Governor Easley gave us a first class example of how that works at his press conference about the lottery scandal last week. According to the Winston-Salem Journal, the press asked:
Question: “Given the level of exposure that the lobbying system has gotten in the last several weeks…do you think the lobbying bill needs to be strengthened and all gifts need to be banned?”
Answer: “Maybe so. The problem you run into is that almost everywhere I go, they’ll give you a T-shirt or a hat…You go to a second-grade class or More at Four…they give you a More at Four T-shirt. You don’t want to turn around and say, ‘I’m sorry, I can’t take this. Y’all are bad for giving it to me.’ So it puts you in a bit of a bind. I think you ought to report it. … I think having to report it is fine. We would all be better off it there were no gifts…so there would be no suspicion on the part of people out there.”
Now that’s called dancing the two step with the press. Instead of answering the question he asked – about Scientific Games paying a lottery commissioner $10,000 the day after he was appointed – the governor waxed eloquent about More at Four T-shirts.
The Governor wasn’t done.
Question: “Should Scientific Games be removed from the list of potential vendors for a lottery contract?”
Answer: The Governor said he has confidence in the lottery commission and added, “I think they’ll delve into this and find out more. You know, most of what we know now came from Scientific Games. Once they filed their report that they had the relationship with Mr. Geddings, paying him the $24,000 or $25,000, that’s when we knew this guy’s got to go. I’d look into Scientific Games and find out how deep this went. Was this just one person, or was this the culture in the community…of the entire corporation?”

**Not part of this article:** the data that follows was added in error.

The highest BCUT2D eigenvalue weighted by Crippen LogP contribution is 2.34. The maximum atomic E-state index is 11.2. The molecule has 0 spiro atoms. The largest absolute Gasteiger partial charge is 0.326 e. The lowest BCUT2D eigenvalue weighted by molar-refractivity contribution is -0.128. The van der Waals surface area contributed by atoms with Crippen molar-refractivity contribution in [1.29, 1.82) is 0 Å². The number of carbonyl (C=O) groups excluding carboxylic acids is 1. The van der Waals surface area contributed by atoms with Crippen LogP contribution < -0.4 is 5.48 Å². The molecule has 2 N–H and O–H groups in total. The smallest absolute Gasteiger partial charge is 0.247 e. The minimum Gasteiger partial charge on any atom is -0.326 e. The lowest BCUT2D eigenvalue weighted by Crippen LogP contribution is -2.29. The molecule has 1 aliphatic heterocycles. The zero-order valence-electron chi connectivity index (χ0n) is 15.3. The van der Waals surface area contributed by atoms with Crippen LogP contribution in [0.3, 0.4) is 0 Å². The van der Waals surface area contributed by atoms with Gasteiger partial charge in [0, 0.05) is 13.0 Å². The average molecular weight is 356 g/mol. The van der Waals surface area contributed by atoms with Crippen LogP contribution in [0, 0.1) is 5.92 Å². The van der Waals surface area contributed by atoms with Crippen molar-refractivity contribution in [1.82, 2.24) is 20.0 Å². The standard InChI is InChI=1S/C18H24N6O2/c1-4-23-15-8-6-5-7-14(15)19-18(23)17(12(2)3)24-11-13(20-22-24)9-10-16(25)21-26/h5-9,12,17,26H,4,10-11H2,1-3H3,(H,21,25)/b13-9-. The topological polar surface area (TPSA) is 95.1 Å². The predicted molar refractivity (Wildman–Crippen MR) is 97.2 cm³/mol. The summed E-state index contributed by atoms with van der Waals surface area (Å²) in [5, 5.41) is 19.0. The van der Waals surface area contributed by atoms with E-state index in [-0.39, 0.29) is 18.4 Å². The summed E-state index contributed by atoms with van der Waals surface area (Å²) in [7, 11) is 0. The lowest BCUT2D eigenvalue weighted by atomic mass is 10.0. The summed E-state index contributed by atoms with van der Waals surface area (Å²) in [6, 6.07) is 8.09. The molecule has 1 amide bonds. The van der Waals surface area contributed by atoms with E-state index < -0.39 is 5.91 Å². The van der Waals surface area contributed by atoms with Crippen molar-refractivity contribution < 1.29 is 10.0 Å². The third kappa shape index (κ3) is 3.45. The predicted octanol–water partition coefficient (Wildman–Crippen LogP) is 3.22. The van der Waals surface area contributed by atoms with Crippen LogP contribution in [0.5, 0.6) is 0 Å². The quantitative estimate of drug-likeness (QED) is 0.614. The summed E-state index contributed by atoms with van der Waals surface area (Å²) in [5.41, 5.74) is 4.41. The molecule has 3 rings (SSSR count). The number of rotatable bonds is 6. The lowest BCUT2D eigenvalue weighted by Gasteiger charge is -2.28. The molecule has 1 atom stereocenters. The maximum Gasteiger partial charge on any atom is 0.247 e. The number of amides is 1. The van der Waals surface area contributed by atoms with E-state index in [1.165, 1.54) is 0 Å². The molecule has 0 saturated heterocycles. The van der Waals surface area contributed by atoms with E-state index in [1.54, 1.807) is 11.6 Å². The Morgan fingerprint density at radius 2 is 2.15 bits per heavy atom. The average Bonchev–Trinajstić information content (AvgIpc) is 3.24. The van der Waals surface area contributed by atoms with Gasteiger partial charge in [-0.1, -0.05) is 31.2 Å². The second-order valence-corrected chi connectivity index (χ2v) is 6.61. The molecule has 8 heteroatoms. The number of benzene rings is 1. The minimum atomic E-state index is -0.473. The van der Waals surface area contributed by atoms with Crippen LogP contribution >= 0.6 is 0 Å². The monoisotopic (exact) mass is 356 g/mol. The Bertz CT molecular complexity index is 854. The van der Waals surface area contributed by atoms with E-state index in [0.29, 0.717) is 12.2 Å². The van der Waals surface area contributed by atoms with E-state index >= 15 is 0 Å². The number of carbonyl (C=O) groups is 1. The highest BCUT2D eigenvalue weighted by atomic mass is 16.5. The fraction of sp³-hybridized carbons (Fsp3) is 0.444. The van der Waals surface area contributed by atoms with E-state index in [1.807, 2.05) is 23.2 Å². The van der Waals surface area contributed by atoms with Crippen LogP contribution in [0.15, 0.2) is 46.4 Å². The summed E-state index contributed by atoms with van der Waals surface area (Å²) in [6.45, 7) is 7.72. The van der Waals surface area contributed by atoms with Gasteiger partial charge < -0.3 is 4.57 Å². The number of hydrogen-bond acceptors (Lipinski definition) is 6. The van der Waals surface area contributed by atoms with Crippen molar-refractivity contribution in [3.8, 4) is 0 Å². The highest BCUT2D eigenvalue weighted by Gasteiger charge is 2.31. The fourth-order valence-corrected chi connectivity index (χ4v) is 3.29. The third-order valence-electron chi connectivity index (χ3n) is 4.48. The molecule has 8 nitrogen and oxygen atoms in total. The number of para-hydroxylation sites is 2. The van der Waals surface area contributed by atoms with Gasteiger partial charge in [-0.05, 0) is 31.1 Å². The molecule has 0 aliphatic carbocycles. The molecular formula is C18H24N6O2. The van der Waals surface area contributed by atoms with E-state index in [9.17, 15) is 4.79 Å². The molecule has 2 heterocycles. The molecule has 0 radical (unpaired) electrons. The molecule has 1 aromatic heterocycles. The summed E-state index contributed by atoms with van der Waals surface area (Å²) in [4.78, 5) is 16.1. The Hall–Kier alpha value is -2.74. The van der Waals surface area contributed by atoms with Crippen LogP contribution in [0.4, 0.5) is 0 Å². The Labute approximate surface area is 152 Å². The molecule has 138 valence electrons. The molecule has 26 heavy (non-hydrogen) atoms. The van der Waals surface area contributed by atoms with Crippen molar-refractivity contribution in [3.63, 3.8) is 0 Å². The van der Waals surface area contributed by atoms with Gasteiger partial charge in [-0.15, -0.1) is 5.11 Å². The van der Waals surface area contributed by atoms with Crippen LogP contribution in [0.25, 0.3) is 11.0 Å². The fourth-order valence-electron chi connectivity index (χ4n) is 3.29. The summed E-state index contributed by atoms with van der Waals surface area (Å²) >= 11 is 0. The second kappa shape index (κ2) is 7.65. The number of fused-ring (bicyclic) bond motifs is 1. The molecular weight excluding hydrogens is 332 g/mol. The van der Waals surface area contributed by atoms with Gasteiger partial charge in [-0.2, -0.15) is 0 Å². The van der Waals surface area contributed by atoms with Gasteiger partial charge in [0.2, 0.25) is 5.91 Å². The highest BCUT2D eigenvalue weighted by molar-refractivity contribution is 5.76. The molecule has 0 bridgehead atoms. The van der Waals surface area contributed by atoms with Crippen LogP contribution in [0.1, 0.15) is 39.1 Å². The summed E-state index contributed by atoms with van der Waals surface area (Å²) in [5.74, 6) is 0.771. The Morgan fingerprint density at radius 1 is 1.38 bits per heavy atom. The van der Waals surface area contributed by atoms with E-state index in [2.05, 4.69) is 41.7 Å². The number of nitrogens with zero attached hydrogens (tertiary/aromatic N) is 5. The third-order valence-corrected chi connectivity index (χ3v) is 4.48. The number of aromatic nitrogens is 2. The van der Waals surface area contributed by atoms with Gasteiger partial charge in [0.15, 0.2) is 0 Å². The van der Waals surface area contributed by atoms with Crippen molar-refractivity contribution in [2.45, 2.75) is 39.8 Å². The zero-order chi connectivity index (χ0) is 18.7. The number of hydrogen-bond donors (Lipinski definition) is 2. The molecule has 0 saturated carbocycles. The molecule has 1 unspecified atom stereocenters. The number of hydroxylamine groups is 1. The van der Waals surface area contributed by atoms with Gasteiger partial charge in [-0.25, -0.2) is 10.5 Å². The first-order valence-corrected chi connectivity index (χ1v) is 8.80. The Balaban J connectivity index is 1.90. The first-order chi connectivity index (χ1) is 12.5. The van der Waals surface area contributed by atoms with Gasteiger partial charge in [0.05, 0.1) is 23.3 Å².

If Geddings had ‘to go’ for taking $24,000 from Scientific Games how come Scientific Games doesn’t have ‘to go’ for giving it to him? Dodge two for the Governor.
Question: “When you signed the lottery bill, did you have knowledge that Scientific Games had a hand in writing part of it?”
Answer: “Did not. But let me be completely honest with you. I have never seen a lobbyist over there that I can recall that didn’t offer some sort of language. … The first thing you generally tell them is, ‘Give me some language. Show me what you’re talking about.’ … So I don’t think that is at all unusual that they would ask for some language. The press association is always giving us language. … The sheriff’s association gives us language. Nothing wrong with that. Having said that, there may be something inappropriate about the vehicle that was used, i.e., was the person who submitted the language as a lobbyist registered as a lobbyist?”
Red flags went up as soon as I read that line, “let me be completely honest with you.” Here’s what the Governor said: He ‘didn’t know,’ but it happens all the time and there’s ‘nothing wrong with that’ but it may be ‘inappropriate’ this time. That about covers all the bases.
Question: “Should lottery tickets be sold at businesses that also have video-poker machines?”
Answer: “I think you’re going to find that the lottery will pretty much do away with the video-poker industry…I think it’s likely that you’re going to see all the retailers opt for the lottery, and I think you’re going to see consumers opt for the lottery. It’s a decision for the commission to make, unless the legislature acts on it. … I would expect if there’s an opportunity to put the lottery in and video poker out, they’re going to seize that, and I don’t think that would be necessarily a bad thing. And I think a hundred sheriffs in this state would be very grateful.”
The Governor said what the Lottery Commission can’t do, what the legislature can do and what the sheriffs want to do. But after reading that answer do you have a clue whether the Governor wants to ban video poker or not?
That’s called ‘Dancing the Two-Step with the Press.”